What's more, Martin said she was also told not to even look alarmed. "And they told me, 'Melinda, get the look off of your face, because you're scaring people. You're going to make people think this isn't normal,'" she said.
Martin said that while people were being dragged out from the tent in front of him, Ray made no mention of stopping the ceremony. She said she was on the side of the tent when Ray exited the sweat lodge and saw the pandemonium outside.
"He came out, and he stretched his arms up, and everybody hosed him off, and he's like, 'Hey, thanks,'" Martin recalled. "I just stopped and I said, 'How can you walk out of there with all of these people are down and they're -- they looked near death, and you guys can walk out there looking like you just spent the day in the spa?' It was incredible to me."
"When he walked out and he made a right-hand turn as he went to go sit down and get a drink of water, the guy who had been screaming at me, saying he didn't want do, 'I'm dying! I'm dying! Please don't let me die!' James walked by him, and he goes, 'Hey, I died. I died, and I came back to life.' And James was like, 'Yeah, man,' gave him a high-five. You know, I think James didn't really realize to what extent all this stuff was going on," she said.
As Martin performed CPR on a dying woman, she said her boss simply stared.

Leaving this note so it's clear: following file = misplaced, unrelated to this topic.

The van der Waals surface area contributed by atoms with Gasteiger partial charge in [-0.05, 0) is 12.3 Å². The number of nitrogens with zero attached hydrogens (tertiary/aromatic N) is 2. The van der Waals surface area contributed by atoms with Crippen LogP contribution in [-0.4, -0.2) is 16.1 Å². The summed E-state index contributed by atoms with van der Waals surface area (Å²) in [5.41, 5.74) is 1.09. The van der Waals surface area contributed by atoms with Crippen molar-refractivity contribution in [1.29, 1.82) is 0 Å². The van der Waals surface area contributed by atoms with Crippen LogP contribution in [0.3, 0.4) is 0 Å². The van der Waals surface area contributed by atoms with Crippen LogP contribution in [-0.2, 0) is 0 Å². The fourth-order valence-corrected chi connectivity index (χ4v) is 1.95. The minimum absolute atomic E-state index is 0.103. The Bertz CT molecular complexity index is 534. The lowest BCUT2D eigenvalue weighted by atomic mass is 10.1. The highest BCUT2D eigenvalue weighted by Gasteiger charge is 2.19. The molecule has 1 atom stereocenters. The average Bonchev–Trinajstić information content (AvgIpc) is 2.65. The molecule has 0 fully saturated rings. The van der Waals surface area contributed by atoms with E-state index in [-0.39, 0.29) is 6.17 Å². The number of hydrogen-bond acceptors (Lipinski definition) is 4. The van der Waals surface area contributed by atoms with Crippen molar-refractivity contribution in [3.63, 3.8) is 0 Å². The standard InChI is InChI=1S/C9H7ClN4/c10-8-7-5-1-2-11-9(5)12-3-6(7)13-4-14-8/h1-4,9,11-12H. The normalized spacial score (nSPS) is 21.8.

"I look up, and he's standing right over my head watching. He's watching from a stand-up position. He didn't offer to help. He didn't say anything, nothing at all," Martin told "Nightline." "And he was like kind of just looking around. And I'm sure he was shocked, but so was I, but that didn't stop me from getting down on the ground and, you know, working and trying to get people back to life."
In response to Martin's comments, Ray's company said in a statement to ABC News that Ray tried to help, according to the information the company collected from employees and event participants during its private investigation:
"According to the signed statement of one participant, 'my impression was that James Ray was stunned about what was happening and was attempting to help as many people as he could. I do not feel there was any more James Ray could have done.' The signed statement of a second participant said that 'I realize that what has happened is a horrible tragedy, but I do not feel that James Ray is responsible for what has occurred.' Finally, the signed statement of a JRI employee indicates that 'the press reports stating that James abandoned the participants that night are completely false.'"